Emergency decision-making powers ushered in by Bromley Council at the start of the coronavirus pandemic will remain in place until at least January next year, despite a senior Tory councillor’s calls for them to be rolled back.

The move means it’ll be at least 10 months since Bromley’s executive met in public, after councillors resisted a push for more public meetings amid concerns of a potential second coronavirus spike over winter.

The impromptu debate was raised by Cllr Nicholas Bennett, Bromley’s former Mayor and a former Conservative MP, at a September 10 meeting of one of the authority’s scrutiny committees.

Cllr Bennett was a member of the urgency committee which made the decision to award greater powers to senior councillors back in March – including allowing the leader of the council to take major decisions which would previously require a meeting of executive.

Asking if executive meetings could be reinstated, Cllr Bennett said when the decision was made to suspend them back in March “we didn’t know what the situation was going to be”.

“But we now have the Zoom method of having meetings and it does seem to work,” he said, referring to the online video streaming service used for meetings by most councils across the UK since the outbreak of the virus.

Council leader Colin Smith, replying to his long-time Tory colleague, said every item he made the final decision on was still going before a scrutiny committee for their recommendation beforehand.

In addition, members of the executive discussed items via email, Cllr Smith said.

“Every single item is considered and corresponded by the executive by email so it is being double scrutinised. If the general view is the people want to do the same thing twice at extra resource of officers, we can do that,” he said.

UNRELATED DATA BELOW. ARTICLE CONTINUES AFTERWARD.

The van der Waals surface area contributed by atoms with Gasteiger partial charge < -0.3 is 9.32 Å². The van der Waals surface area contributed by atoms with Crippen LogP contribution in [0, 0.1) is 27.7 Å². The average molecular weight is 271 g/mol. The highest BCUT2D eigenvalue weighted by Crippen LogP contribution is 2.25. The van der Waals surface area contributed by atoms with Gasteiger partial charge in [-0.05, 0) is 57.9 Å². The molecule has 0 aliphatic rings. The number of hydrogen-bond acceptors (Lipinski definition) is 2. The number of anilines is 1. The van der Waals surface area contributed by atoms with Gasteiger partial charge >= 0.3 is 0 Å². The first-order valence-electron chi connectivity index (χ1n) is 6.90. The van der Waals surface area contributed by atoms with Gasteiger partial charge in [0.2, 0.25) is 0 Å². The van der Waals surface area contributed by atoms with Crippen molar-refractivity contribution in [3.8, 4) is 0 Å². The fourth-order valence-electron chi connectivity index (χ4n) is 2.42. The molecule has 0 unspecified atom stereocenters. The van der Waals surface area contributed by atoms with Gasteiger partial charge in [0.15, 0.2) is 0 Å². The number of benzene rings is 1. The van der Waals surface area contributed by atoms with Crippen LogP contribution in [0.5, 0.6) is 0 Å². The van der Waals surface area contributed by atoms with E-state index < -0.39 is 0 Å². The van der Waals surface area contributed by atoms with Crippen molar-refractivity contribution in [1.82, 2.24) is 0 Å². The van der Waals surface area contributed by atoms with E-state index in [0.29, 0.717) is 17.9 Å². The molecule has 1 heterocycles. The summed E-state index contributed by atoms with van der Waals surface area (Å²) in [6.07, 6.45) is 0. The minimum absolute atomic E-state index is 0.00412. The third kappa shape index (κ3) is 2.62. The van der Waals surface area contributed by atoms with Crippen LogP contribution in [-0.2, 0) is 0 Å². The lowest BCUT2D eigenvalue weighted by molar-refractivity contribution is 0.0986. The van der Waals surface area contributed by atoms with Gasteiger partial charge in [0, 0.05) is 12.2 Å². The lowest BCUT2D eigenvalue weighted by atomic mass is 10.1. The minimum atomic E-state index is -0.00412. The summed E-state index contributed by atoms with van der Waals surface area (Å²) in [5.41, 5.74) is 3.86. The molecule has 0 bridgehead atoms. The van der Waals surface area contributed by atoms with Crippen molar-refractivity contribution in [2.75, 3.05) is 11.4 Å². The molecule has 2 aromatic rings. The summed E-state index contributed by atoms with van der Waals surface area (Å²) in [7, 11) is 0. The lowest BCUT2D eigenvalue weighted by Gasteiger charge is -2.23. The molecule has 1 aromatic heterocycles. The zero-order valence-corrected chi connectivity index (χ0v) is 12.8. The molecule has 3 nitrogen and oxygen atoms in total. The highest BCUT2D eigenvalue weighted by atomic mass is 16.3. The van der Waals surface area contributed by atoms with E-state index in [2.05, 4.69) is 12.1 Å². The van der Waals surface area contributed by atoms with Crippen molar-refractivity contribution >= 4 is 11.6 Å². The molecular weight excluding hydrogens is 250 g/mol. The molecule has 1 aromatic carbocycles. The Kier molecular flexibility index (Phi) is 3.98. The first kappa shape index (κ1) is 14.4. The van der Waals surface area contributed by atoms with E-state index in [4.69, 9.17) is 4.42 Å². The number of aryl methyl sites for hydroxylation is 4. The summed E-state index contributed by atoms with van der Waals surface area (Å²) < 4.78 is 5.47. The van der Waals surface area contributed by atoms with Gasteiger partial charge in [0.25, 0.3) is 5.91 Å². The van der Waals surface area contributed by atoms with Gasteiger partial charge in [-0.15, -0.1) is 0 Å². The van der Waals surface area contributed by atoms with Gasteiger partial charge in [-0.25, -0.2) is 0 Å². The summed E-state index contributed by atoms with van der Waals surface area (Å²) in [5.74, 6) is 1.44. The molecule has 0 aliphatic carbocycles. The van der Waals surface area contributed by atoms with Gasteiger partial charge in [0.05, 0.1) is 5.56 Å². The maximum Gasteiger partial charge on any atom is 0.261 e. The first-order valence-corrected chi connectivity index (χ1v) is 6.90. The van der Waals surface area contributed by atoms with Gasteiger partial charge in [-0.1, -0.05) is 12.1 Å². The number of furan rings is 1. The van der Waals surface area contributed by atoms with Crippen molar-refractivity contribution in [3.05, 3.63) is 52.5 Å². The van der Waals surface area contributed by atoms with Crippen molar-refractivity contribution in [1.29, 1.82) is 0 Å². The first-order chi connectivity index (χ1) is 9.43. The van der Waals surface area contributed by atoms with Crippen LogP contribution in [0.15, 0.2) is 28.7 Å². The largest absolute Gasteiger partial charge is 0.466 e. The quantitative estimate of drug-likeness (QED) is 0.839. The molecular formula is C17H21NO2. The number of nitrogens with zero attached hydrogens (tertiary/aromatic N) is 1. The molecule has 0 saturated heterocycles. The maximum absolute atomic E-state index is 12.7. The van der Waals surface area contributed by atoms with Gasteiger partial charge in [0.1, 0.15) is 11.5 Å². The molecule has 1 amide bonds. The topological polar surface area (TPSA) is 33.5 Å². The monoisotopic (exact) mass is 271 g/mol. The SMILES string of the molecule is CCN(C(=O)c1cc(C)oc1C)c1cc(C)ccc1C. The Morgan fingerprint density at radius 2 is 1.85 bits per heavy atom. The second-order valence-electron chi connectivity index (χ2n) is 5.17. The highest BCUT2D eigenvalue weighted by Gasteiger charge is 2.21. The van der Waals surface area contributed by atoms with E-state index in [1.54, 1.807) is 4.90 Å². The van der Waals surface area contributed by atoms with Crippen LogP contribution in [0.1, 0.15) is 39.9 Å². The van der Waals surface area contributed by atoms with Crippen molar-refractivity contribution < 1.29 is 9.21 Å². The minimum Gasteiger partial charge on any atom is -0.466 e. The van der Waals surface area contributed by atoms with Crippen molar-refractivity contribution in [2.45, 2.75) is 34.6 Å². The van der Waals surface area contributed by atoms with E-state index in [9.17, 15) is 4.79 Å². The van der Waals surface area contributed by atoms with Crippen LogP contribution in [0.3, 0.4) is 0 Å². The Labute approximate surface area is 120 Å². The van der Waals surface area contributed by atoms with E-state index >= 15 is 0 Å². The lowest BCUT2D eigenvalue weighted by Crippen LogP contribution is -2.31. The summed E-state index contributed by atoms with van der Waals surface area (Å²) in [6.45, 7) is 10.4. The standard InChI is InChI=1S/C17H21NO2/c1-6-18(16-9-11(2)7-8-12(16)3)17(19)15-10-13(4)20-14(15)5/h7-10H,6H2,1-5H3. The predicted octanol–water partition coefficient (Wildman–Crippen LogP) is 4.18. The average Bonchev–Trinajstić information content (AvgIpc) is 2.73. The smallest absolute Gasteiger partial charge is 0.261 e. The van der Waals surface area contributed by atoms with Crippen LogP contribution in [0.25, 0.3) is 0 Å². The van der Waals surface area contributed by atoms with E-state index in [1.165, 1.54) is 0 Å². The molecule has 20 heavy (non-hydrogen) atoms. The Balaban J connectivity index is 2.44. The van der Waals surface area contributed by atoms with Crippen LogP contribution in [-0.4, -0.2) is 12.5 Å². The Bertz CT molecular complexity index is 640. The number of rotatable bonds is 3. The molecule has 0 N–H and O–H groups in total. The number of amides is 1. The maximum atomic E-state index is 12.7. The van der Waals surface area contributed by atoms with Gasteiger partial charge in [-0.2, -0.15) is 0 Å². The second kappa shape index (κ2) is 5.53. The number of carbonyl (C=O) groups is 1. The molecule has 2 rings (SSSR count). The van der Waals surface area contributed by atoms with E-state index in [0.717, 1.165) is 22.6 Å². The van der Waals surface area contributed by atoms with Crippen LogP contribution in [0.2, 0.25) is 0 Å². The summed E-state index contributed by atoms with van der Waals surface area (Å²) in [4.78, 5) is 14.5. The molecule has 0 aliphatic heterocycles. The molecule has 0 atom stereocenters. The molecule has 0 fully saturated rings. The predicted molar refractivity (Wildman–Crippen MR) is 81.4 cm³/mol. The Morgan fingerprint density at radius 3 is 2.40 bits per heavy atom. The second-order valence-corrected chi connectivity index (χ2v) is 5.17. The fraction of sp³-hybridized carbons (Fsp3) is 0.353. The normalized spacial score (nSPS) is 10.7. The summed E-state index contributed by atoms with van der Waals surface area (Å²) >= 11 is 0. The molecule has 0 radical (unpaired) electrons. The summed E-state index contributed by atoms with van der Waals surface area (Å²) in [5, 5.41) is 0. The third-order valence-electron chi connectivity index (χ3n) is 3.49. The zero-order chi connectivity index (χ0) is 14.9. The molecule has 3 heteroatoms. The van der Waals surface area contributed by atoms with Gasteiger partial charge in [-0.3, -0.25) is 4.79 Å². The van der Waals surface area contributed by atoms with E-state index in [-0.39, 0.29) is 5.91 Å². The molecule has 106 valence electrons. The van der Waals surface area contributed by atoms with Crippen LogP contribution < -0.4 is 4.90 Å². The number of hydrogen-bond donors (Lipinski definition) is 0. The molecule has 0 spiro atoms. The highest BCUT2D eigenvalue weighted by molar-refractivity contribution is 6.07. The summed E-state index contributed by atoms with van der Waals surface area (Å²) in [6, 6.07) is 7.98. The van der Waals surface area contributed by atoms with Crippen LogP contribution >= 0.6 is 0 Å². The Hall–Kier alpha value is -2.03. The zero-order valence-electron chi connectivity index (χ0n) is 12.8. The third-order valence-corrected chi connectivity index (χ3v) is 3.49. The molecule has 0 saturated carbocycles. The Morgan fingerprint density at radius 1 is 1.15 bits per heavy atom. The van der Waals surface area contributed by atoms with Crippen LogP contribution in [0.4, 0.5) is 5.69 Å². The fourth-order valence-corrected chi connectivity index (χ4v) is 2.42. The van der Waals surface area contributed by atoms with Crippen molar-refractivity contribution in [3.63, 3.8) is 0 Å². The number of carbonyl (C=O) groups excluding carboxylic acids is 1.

“I don’t see the point personally (in reinstating formal executive meetings) but frankly it would make my life a lot easier if it did…all it does is have the same debate twice,” he said, before reiterating it was the committee’s call: “I can’t stress how little I care either way”.

Cllr Bennett’s suggestion was enthusiastically supported by Labour leader Cllr Angela Wilkins.

“The public don’t know what emails are being exchanged between members of the executive and neither do I for that matter,” she said.

“There’s a really, really important point about scrutiny here.”

Cllr Bennett added:  “With respect to the leader, we either have an executive or we don’t…we don’t know what the email correspondence is…that debate ought to be in public.”

“Now we know we can run these meetings quite successfully in this (online Zoom) manner I believe we should go back to having the executive meet and then they can have the debate in public,” the former Pembrokeshire MP added.

News Shopper: Bromley Civic Centre: Large public meetings may potentially not return until after January. Bromley Civic Centre: Large public meetings may potentially not return until after January.

Cllr Smith said his colleague “raises a fair point” and again said “it’s not a problem” to reinstate the meetings – aside that it would take up an extra “hour and a half of officers’ time” and the executive would likely have the “same decisions and same conversations” as the scrutiny meeting.

However, Conservative Cllr Mary Cooke highlighted that now was not the time to review the current processes as it was likely that more officer time would be required in the coming months to respond to the anticipated second spike in cases of Covid-19.

“(We’re) looking at a potential second spike. That by definition is going to take up more time for officers…this seems to be the wrong time,” she said.

It led to a hasty vote in favour of instead reviewing the current arrangements in January 2021 – 10 months after they were ushered in.

The meeting also saw questions raised over the lack of public detail surrounding the potential sale of Chislehurst Library, as well as the council's plans to sell off £30m worth of property.